Importantly, the Provision Fund is well capitalised, with a Provision Fund buffer of over $17.4 million. Whilst not providing a guarantee, the Provision Fund has an unblemished record for protecting investors against borrower late payments or defaults, with 100% of principal and interest paid as due. We expect it to maintain this track record provided that future losses remain below 6% of current loans outstanding, which is a substantially higher loss rate than the RateSetter Lending Platform has experienced to date.
Are there any forward indicators that you monitor closely to predict future credit performance?
We regularly review economic and behavioural indicators to forecast potential movements in credit performance and demand for loans. These indicators include, amongst other things, the level of unemployment, growth in retail sales and the Reserve Bank of Australia’s approach to monetary policy and interest rates.
A more abstract metric that we follow, that drives both lending volume and to some extent the indicators mentioned above, is consumer confidence. Interestingly, the February consumer confidence measure was broadly in-line with those levels back in October 2019, which bodes well, although we must remain prepared for change.
How is credit risk managed at RateSetter?
Credit risk management is the discipline that we apply to all aspects of the credit lifecycle, from attracting creditworthy applicants through to our arrears collection processes:
- Product design: Our loans designed to be competitive and offer good value to high-quality borrowers
- Acquisition: We seek to lend to borrowers who are looking for a better value offering, not those that can’t obtain a loan from their bank. Additionally, we seek to attract only those loan applicants where we believe there is a suitable willingness and capability to repay a loan
- Applicant credit underwriting: We apply stringent credit criteria when assessing a loan application. We leverage both applicant information and third party data to assess the risk of a borrower defaulting on their loan and the resultant loss that may occur, to determine how much credit we should extend and what price we should charge (i.e. what amount the borrower should pay into the Provision Fund to cover the expected loss)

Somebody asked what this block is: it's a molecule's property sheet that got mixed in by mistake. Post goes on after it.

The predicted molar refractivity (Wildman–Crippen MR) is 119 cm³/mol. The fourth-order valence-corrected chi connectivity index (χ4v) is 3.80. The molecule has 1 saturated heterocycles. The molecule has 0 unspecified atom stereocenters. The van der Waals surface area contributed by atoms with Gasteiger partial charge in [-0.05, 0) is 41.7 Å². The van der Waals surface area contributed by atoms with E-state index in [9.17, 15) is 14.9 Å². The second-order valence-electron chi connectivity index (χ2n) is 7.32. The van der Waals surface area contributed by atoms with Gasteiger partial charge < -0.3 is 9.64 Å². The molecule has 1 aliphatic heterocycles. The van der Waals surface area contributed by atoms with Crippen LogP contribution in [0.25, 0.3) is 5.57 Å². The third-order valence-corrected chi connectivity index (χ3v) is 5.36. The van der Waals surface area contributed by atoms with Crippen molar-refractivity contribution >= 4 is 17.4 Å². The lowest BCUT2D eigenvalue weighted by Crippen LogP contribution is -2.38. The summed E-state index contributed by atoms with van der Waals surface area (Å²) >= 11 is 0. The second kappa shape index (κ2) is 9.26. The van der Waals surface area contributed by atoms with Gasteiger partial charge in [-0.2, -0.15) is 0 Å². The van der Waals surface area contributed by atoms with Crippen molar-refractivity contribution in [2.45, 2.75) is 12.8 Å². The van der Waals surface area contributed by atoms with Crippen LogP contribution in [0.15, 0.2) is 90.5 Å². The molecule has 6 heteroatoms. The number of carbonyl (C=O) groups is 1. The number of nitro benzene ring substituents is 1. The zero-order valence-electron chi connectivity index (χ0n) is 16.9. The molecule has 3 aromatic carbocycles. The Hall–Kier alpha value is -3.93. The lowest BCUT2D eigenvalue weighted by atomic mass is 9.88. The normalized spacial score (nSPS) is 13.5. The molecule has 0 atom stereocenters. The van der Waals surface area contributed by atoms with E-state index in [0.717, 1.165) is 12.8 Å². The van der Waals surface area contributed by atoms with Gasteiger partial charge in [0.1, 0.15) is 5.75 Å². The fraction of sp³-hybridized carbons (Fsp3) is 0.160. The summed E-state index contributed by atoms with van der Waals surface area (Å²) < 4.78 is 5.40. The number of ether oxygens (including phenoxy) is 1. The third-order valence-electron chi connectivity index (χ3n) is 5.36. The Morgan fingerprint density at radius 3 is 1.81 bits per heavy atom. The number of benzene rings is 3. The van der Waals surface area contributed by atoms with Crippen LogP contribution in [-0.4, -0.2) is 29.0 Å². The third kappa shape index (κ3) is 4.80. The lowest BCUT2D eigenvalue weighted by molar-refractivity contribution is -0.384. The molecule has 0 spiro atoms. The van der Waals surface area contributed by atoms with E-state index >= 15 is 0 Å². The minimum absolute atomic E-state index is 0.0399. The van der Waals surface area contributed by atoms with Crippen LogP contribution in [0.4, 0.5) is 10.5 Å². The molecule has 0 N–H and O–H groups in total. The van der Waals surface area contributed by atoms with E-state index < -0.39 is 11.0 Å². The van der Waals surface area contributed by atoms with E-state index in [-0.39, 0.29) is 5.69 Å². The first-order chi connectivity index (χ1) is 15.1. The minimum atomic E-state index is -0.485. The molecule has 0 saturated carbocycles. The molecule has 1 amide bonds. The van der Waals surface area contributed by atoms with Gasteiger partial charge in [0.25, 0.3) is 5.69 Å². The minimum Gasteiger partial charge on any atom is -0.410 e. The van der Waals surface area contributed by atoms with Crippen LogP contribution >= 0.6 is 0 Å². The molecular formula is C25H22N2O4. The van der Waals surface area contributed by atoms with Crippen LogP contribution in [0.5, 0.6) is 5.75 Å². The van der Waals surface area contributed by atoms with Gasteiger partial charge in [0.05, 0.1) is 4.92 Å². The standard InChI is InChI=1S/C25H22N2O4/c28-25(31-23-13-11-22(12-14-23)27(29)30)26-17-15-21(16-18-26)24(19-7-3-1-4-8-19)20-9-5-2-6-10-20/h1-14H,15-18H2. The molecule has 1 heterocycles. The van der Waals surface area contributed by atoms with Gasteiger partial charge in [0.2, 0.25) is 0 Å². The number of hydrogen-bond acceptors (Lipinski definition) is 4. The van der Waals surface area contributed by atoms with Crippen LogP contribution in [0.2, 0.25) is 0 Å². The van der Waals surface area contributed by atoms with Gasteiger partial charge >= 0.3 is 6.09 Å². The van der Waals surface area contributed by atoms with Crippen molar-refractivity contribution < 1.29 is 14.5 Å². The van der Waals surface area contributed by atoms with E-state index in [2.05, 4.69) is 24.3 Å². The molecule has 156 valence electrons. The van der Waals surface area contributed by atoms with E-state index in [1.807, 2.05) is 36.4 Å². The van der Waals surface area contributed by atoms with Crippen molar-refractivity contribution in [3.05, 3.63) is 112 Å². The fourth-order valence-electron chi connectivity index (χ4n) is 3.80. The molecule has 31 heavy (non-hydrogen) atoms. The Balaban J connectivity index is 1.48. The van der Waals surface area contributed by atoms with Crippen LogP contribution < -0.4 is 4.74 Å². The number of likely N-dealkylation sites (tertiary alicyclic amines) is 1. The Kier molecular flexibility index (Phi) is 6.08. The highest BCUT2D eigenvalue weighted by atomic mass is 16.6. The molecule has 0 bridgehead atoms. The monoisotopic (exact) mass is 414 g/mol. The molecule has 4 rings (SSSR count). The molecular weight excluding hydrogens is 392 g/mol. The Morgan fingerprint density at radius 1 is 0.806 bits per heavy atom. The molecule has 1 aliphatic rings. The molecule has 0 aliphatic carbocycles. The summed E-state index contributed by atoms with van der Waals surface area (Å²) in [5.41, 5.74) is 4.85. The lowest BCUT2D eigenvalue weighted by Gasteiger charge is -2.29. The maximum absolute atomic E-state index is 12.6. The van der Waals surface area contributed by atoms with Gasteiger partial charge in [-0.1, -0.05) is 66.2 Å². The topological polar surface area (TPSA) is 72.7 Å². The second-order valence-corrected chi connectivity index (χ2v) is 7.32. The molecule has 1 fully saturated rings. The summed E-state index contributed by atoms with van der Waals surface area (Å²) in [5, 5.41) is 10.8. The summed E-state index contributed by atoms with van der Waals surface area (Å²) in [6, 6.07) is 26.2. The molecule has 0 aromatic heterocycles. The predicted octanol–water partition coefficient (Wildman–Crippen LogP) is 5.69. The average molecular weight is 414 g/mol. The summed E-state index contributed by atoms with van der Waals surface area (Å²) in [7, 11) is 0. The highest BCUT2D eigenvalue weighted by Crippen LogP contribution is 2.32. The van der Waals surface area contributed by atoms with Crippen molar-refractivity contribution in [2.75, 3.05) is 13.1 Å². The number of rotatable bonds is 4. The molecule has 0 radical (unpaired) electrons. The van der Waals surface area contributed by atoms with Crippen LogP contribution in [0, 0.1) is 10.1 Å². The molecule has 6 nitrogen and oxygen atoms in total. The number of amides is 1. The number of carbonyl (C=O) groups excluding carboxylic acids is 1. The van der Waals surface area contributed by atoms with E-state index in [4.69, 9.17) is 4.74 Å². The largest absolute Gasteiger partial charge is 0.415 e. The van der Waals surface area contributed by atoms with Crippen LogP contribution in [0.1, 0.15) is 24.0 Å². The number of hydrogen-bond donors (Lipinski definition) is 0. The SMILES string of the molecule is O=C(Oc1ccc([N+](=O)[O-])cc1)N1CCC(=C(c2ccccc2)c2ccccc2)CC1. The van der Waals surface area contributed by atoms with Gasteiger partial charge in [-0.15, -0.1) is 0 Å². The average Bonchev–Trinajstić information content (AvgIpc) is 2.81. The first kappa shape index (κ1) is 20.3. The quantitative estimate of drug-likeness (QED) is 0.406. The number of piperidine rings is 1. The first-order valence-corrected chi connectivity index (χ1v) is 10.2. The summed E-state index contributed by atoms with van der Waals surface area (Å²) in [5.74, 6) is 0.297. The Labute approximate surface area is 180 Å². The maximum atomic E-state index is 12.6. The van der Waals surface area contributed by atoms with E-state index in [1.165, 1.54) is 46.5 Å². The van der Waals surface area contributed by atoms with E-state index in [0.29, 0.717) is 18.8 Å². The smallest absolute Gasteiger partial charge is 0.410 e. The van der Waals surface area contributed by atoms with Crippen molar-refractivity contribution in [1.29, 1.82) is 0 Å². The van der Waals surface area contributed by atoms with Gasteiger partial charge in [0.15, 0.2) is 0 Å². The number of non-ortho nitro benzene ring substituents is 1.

- Repayment performance: We monitor the payment performance of borrowers, identifying if they ever need assistance to help ensure they can fully repay their loan, and ensure it is a priority
Importantly, regardless of the checks we perform, inevitably a proportion of borrowers will encounter unforeseen financial difficulties. Thankfully, we can make a claim on the Provision Fund to cover repayments to investors, while our collections team works with the borrower to seek to recover the outstanding loan amount.
How is RateSetter managing effects COVID-19 may have on operations?
RateSetter has a business continuity plan to help us deal with situations like these. We believe RateSetter is well placed to manage the implications of COVID-19. As a technology-led business, with a cloud-based platform and related functions, we are able to have employees work from home or in different geographies.
Our entirely online loan application process means customers can complete the application process without having to visit a branch or wait for a call centre to make contact. This means they are kept safe and makes RateSetter a more attractive option to borrow from.
To help protect the welfare of our employees and ensure business continuity, we have already shifted to have half of the operational staff from two of our offices work from home. We take our employees’ wellbeing very seriously and are following the Department of Health isolation guidelines closely. These arrangements will not impact the quality or speed of our loan processing.